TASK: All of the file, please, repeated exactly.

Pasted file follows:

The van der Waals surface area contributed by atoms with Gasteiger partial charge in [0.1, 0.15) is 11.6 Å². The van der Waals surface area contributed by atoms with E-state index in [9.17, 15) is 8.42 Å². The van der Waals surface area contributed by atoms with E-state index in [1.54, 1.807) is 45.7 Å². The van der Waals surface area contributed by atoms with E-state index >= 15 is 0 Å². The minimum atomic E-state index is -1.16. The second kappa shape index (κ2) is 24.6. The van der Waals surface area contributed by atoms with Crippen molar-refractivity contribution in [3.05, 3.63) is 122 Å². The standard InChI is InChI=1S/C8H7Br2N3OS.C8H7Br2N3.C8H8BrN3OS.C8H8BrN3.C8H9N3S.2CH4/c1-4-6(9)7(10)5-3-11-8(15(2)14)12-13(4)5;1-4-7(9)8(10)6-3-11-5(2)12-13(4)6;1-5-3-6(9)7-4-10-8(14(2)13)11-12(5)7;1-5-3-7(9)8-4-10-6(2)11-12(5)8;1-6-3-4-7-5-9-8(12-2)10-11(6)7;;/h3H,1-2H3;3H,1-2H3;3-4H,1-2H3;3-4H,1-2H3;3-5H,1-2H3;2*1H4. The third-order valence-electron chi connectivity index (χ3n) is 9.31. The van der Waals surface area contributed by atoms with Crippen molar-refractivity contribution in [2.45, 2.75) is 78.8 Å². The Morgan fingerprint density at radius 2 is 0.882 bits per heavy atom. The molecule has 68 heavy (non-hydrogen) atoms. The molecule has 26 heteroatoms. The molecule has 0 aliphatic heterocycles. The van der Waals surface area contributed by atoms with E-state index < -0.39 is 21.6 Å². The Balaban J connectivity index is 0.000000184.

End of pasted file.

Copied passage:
The van der Waals surface area contributed by atoms with Gasteiger partial charge in [0.1, 0.15) is 11.6 Å². The van der Waals surface area contributed by atoms with E-state index in [9.17, 15) is 8.42 Å². The van der Waals surface area contributed by atoms with E-state index in [1.54, 1.807) is 45.7 Å². The van der Waals surface area contributed by atoms with E-state index >= 15 is 0 Å². The minimum atomic E-state index is -1.16. The second kappa shape index (κ2) is 24.6. The van der Waals surface area contributed by atoms with Crippen molar-refractivity contribution in [3.05, 3.63) is 122 Å². The standard InChI is InChI=1S/C8H7Br2N3OS.C8H7Br2N3.C8H8BrN3OS.C8H8BrN3.C8H9N3S.2CH4/c1-4-6(9)7(10)5-3-11-8(15(2)14)12-13(4)5;1-4-7(9)8(10)6-3-11-5(2)12-13(4)6;1-5-3-6(9)7-4-10-8(14(2)13)11-12(5)7;1-5-3-7(9)8-4-10-6(2)11-12(5)8;1-6-3-4-7-5-9-8(12-2)10-11(6)7;;/h3H,1-2H3;3H,1-2H3;3-4H,1-2H3;3-4H,1-2H3;3-5H,1-2H3;2*1H4. The third-order valence-electron chi connectivity index (χ3n) is 9.31. The van der Waals surface area contributed by atoms with Crippen molar-refractivity contribution in [2.45, 2.75) is 78.8 Å². The Morgan fingerprint density at radius 2 is 0.882 bits per heavy atom. The molecule has 68 heavy (non-hydrogen) atoms. The molecule has 26 heteroatoms. The molecule has 0 aliphatic heterocycles. The van der Waals surface area contributed by atoms with E-state index < -0.39 is 21.6 Å². The Balaban J connectivity index is 0.000000184.